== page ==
Both the top plate 20 and the baffle member 30 are heated resistively by passing a current therethrough via electrical connections to a power source at the electrical connecting flanges 21, 23 of the top plate. If it is desired to heat at least some portion of the housing 10, a wall thickness, th, of the housing is selected to provide a resistively heated path for electrical current flow heat from the side walls, end walls, and bottom walls of the housing 10 can be added to the solid organic electroluminescent vaporization deposition material 40 in addition to the radiant heat from the top plate 20.

Due to the rectangular design of the thermal physical vapor deposition source 1, this source is also referred to as a linear vapor deposition source.

An important aspect of the thermal physical vapor deposition source of the present invention, for use with organic electroluminescent vapor deposition materials 40, is that radiant heat from the rectangular top plate 20 and from the rectangular baffle member 30 heats the uppermost layer, for example the uppermost initial layer 42 of the solid organic electroluminescent material 40, by radiation only, thus providing a maximum chance for the uppermost layer going from the solid phase to the vapor phase and a minimum chance of heating solid organic electroluminescent material 40 below the uppermost level to a temperature at which adsorbed or absorbed gases evolving from the solid organic electroluminescent (usually powdery) material would cause the ejection of particulates or droplets upwards toward the vapor efflux aperture 22.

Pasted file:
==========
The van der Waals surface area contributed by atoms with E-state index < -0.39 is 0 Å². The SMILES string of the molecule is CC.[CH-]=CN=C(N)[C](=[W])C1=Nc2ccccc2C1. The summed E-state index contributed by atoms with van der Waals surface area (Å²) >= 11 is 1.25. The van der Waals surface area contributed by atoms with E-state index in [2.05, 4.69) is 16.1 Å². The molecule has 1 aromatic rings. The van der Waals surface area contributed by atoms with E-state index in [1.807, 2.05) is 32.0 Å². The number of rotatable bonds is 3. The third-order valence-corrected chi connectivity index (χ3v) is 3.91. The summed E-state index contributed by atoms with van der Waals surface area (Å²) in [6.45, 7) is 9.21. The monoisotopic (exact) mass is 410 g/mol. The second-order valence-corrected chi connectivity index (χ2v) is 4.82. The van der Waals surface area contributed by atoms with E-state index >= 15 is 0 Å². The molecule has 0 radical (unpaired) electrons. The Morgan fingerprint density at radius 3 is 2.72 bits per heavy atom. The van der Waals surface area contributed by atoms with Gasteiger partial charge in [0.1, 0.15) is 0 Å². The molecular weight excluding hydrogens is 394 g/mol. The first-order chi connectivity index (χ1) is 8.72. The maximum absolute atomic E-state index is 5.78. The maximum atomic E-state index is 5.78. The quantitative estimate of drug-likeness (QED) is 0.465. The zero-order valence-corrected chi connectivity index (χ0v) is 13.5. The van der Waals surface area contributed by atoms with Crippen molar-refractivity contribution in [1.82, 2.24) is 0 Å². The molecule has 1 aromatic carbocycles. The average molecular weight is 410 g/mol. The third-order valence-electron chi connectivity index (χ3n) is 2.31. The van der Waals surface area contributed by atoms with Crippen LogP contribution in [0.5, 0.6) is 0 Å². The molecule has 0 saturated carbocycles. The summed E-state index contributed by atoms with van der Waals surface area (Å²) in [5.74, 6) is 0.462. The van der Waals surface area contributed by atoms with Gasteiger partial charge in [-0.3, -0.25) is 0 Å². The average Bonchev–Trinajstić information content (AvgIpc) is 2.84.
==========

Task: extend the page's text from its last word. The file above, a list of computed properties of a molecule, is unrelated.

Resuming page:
Turning to FIG. 4, a physical vapor deposition system 200 is shown schematically and includes the thermal physical vapor deposition source operative to form an organic electroluminescent coating over a substrate 102 within a vacuum vessel or a vacuum chamber. The vessel or chamber is formed conventionally of a base plate 202, upper plate 204, chamber walls 206 which are sealingly engaged with the base plate 202 by a vacuum seal 210 and with the upper plate 204 by a vacuum seal 208. A vacuum pump 220 evacuates the chamber via a vacuum valve 222 and a pumping port 224 in the base plate 202 to a pressure in a range of from 10−2 to 10−7 Torr, as indicated by a pressure monitor 262 having a pressure monitor port 260 extending into the chamber through the upper plate 204.